Apparel company Patagonia has announced that effective May 1, it will no longer authorize the addition of logos on its products. The Ventura, California, company says the move is to extend the lifespan of its products and reduce their environmental footprint.

In a statement, Patagonia says, “Patagonia respects the power of all company logos. Every organization, business and group we work with is doing its own part to improve our planet’s future, and those efforts endow each logo with a very worthy set of values. We’ve also found that adding a logo to any Patagonia product significantly shortens its lifespan—specifically, by limiting its use to business hours or a person’s tenure at a single company or organization.”

Patagonia’s products are sold direct to corporate markets and in the promotional products industry through supplier Driving Impressions. Joe Urzetta, the company’s general manager, says, “Patagonia is not getting out of the corporate business, they are just adjusting how they service the business based on their current inventory and supply position and Patagonia’s mission.”

Distributors will still be able to purchase the Patagonia brand through Driving Impressions, but orders must remain blank and be shipped directly to the distributor or its client.

Patagonia’s decision may require some creative thinking on distributors’ part if the company’s products are what their clients are requesting, but some suggest looking beyond the brand. Joseph Sommer, CEO of distributor Whitestone Works in Weehawken, New Jersey, says, “I do not believe distributors can successfully resell Patagonia gear to their clients because of the new policy. Sure, there are still creative ways end users can decorate Patagonia products which would respect the new guidelines. My suggestion for that would be custom logoed zipper pulls, which can easily be applied by a decorator and removed by the recipient. But I think Patagonia is taking a firm stance with this new policy, and it is our job to educate our clients of what the brand believes when consumers request the product. And because of that new stance, I think it would be best for the promotional products industry at large to accept their position and move on.”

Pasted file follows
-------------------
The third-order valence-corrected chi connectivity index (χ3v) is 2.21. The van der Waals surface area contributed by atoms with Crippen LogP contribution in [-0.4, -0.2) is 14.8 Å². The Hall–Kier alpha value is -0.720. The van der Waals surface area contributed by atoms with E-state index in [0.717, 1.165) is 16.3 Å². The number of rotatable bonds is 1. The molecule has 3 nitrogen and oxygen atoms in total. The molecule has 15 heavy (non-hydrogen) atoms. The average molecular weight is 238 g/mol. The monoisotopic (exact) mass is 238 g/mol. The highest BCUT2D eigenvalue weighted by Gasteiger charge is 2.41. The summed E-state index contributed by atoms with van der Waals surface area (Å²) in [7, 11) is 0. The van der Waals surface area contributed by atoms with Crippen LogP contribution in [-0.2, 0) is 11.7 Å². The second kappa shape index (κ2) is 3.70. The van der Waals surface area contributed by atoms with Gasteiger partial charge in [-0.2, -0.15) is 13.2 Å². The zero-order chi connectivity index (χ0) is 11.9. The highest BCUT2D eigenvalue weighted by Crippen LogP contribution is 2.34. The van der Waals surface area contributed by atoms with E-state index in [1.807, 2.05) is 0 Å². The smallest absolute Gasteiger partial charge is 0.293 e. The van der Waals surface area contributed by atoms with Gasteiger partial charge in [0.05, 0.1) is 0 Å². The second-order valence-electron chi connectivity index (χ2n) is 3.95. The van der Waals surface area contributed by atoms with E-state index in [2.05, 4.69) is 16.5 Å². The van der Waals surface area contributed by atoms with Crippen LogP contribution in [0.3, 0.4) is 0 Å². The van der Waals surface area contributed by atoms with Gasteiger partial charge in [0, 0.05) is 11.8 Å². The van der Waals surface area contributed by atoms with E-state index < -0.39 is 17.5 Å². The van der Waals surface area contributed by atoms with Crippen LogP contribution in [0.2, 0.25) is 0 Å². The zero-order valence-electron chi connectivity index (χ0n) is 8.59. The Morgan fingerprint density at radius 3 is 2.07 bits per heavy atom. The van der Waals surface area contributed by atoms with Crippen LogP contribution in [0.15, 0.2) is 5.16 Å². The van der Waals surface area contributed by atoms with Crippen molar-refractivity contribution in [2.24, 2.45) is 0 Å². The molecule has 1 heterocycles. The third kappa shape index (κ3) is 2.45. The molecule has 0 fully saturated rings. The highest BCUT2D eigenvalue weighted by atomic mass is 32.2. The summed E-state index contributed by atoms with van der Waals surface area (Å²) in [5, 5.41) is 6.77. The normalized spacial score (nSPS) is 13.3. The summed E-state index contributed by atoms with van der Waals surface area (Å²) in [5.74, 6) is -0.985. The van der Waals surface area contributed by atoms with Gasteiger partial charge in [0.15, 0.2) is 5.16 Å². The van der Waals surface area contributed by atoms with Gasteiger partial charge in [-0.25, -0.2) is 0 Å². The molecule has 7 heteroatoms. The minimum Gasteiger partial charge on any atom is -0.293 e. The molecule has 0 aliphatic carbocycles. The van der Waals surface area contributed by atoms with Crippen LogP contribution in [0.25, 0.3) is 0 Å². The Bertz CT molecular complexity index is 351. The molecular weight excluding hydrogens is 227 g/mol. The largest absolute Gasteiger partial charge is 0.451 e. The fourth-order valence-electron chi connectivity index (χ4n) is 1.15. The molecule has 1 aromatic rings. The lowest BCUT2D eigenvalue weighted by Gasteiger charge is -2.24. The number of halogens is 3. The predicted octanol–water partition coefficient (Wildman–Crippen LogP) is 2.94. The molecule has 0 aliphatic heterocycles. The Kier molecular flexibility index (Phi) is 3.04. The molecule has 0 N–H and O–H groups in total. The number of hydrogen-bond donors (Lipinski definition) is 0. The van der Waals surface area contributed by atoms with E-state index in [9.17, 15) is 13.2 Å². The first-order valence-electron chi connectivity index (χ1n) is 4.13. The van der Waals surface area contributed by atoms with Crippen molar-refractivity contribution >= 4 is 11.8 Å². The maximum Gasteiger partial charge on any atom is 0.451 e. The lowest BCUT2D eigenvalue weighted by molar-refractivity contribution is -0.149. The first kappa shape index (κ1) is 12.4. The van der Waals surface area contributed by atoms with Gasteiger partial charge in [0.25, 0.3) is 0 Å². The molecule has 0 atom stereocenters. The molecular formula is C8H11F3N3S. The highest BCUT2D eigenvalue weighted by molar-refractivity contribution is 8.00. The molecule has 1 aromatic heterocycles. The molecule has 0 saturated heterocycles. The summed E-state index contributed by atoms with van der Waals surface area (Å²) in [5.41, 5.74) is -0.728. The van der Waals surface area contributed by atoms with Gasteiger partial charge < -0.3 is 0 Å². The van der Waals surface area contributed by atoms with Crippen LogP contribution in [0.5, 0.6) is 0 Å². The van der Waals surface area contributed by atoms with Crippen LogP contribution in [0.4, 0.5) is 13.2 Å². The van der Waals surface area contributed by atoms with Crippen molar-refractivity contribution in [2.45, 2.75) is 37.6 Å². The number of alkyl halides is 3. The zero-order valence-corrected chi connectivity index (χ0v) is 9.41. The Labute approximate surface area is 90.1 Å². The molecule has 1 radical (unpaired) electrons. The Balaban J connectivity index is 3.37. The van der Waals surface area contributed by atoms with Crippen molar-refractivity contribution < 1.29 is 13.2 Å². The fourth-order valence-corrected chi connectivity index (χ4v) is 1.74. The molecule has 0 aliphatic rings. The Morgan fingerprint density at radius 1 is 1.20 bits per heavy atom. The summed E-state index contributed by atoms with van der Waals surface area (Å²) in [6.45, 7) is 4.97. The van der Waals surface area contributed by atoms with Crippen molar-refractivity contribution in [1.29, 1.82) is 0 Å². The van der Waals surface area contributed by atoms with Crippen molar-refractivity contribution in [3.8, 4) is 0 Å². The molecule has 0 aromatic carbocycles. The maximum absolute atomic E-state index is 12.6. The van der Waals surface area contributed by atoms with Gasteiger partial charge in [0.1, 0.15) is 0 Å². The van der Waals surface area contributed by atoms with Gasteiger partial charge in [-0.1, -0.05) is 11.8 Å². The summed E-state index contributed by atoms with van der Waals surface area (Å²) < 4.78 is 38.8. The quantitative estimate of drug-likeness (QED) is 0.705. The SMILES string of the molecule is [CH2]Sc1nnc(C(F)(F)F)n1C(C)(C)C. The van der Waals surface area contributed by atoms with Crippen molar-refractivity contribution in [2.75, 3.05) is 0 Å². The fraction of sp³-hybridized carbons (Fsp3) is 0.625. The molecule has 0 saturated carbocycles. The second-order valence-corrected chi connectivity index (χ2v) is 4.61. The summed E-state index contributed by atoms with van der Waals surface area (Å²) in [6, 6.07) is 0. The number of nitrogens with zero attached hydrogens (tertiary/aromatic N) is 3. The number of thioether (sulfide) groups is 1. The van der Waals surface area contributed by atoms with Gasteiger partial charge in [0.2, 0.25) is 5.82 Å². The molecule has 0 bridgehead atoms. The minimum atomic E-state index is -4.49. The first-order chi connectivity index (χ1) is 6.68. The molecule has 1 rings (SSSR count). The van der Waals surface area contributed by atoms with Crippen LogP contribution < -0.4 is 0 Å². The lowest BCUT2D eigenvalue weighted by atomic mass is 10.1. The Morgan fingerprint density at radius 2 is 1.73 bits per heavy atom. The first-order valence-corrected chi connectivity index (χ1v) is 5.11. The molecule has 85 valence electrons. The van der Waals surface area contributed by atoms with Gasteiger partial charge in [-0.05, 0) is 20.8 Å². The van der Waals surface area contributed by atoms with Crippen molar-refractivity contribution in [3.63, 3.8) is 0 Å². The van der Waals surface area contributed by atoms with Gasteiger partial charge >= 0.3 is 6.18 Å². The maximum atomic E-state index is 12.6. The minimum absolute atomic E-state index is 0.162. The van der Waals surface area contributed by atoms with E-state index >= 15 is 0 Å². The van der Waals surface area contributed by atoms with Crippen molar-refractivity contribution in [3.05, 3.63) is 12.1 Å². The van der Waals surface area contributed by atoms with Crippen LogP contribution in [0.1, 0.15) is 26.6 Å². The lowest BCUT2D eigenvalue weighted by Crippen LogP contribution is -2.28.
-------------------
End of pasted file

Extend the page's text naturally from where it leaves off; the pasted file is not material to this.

This isn’t the first time Patagonia has issued revisions to its corporate sales program in line with its mission. In 2019, the company shifted toward more ecologically-minded companies for its corporate sales, aligned with the declaration, “We’re in business to save our home planet,” in its mission statement. Patagonia’s corporate sales catalog notes, “For each order, we require disclosure as to the type of company whose name will appear on the Patagonia product and how the product will be used.”

Sommer adds, “Patagonia for a long time has felt that their ‘equity’ was being co-opted by organizations with missions they don't agree with. In 2018, they made the stance to only allow B-Corporations to co-brand their product. That quickly changed and they instructed brands to only decorate the sleeve or the back of the garment. Their stance is about sustainability, and I think they very adamantly disagree with corporate swag and see it as an unnecessary evil in our modern society. Because of that viewpoint, I think we as an industry need to respect that and respectfully let them continue doing business without us. And that is more than okay with me.”